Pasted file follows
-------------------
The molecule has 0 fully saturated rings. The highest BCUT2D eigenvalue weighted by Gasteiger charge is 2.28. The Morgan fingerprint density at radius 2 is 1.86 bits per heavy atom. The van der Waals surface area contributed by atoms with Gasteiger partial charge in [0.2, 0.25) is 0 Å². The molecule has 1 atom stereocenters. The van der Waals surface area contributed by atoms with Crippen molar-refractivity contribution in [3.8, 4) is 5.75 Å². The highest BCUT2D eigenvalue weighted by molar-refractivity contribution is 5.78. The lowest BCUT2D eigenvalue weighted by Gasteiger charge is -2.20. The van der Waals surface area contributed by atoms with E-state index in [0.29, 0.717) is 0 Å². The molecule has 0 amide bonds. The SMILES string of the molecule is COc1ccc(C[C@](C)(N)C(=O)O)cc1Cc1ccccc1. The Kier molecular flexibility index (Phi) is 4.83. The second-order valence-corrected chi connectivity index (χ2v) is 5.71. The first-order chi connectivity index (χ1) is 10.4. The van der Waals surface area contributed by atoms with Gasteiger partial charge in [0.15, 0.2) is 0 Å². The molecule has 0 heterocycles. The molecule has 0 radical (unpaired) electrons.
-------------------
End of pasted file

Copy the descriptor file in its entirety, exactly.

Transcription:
The molecule has 0 fully saturated rings. The highest BCUT2D eigenvalue weighted by Gasteiger charge is 2.28. The Morgan fingerprint density at radius 2 is 1.86 bits per heavy atom. The van der Waals surface area contributed by atoms with Gasteiger partial charge in [0.2, 0.25) is 0 Å². The molecule has 1 atom stereocenters. The van der Waals surface area contributed by atoms with Crippen molar-refractivity contribution in [3.8, 4) is 5.75 Å². The highest BCUT2D eigenvalue weighted by molar-refractivity contribution is 5.78. The lowest BCUT2D eigenvalue weighted by Gasteiger charge is -2.20. The van der Waals surface area contributed by atoms with E-state index in [0.29, 0.717) is 0 Å². The molecule has 0 amide bonds. The SMILES string of the molecule is COc1ccc(C[C@](C)(N)C(=O)O)cc1Cc1ccccc1. The Kier molecular flexibility index (Phi) is 4.83. The second-order valence-corrected chi connectivity index (χ2v) is 5.71. The first-order chi connectivity index (χ1) is 10.4. The van der Waals surface area contributed by atoms with Gasteiger partial charge in [0.15, 0.2) is 0 Å². The molecule has 0 heterocycles. The molecule has 0 radical (unpaired) electrons.